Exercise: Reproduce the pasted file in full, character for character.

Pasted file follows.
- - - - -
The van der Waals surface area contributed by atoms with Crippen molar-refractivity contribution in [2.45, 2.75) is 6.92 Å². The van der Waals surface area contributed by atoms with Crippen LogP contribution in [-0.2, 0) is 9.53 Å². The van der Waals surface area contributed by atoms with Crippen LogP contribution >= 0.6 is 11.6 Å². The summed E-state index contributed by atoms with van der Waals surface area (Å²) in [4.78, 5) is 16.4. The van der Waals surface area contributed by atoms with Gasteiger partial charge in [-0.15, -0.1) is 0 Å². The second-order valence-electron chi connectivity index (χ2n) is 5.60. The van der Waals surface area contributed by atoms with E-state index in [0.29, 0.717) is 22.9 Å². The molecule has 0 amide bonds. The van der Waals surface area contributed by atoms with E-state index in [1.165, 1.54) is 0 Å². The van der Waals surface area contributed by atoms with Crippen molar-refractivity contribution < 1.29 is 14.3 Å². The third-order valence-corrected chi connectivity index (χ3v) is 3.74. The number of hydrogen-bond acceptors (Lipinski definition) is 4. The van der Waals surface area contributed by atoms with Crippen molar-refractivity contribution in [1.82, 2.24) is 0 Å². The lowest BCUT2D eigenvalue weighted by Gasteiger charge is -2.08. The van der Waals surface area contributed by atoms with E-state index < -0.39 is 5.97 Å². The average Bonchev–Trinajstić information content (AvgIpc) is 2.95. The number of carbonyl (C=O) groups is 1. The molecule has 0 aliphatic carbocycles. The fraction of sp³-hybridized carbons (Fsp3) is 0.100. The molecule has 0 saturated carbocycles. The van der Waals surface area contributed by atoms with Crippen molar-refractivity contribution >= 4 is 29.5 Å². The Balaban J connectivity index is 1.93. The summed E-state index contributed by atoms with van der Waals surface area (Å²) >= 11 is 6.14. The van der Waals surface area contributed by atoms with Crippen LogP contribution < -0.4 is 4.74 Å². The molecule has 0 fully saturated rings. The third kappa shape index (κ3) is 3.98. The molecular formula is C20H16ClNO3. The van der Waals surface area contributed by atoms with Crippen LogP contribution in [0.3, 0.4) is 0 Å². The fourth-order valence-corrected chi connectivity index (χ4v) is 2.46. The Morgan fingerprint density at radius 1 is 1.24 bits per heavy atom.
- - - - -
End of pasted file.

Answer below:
The van der Waals surface area contributed by atoms with Crippen molar-refractivity contribution in [2.45, 2.75) is 6.92 Å². The van der Waals surface area contributed by atoms with Crippen LogP contribution in [-0.2, 0) is 9.53 Å². The van der Waals surface area contributed by atoms with Crippen LogP contribution >= 0.6 is 11.6 Å². The summed E-state index contributed by atoms with van der Waals surface area (Å²) in [4.78, 5) is 16.4. The van der Waals surface area contributed by atoms with Gasteiger partial charge in [-0.15, -0.1) is 0 Å². The second-order valence-electron chi connectivity index (χ2n) is 5.60. The van der Waals surface area contributed by atoms with E-state index in [0.29, 0.717) is 22.9 Å². The molecule has 0 amide bonds. The van der Waals surface area contributed by atoms with E-state index in [1.165, 1.54) is 0 Å². The van der Waals surface area contributed by atoms with Crippen molar-refractivity contribution < 1.29 is 14.3 Å². The third-order valence-corrected chi connectivity index (χ3v) is 3.74. The number of hydrogen-bond acceptors (Lipinski definition) is 4. The van der Waals surface area contributed by atoms with Crippen molar-refractivity contribution in [1.82, 2.24) is 0 Å². The lowest BCUT2D eigenvalue weighted by Gasteiger charge is -2.08. The van der Waals surface area contributed by atoms with E-state index < -0.39 is 5.97 Å². The average Bonchev–Trinajstić information content (AvgIpc) is 2.95. The number of carbonyl (C=O) groups is 1. The molecule has 0 aliphatic carbocycles. The fraction of sp³-hybridized carbons (Fsp3) is 0.100. The molecule has 0 saturated carbocycles. The van der Waals surface area contributed by atoms with Crippen molar-refractivity contribution >= 4 is 29.5 Å². The Balaban J connectivity index is 1.93. The summed E-state index contributed by atoms with van der Waals surface area (Å²) >= 11 is 6.14. The van der Waals surface area contributed by atoms with Crippen LogP contribution < -0.4 is 4.74 Å². The molecule has 0 fully saturated rings. The third kappa shape index (κ3) is 3.98. The molecular formula is C20H16ClNO3. The van der Waals surface area contributed by atoms with Crippen LogP contribution in [0.3, 0.4) is 0 Å². The fourth-order valence-corrected chi connectivity index (χ4v) is 2.46. The Morgan fingerprint density at radius 1 is 1.24 bits per heavy atom.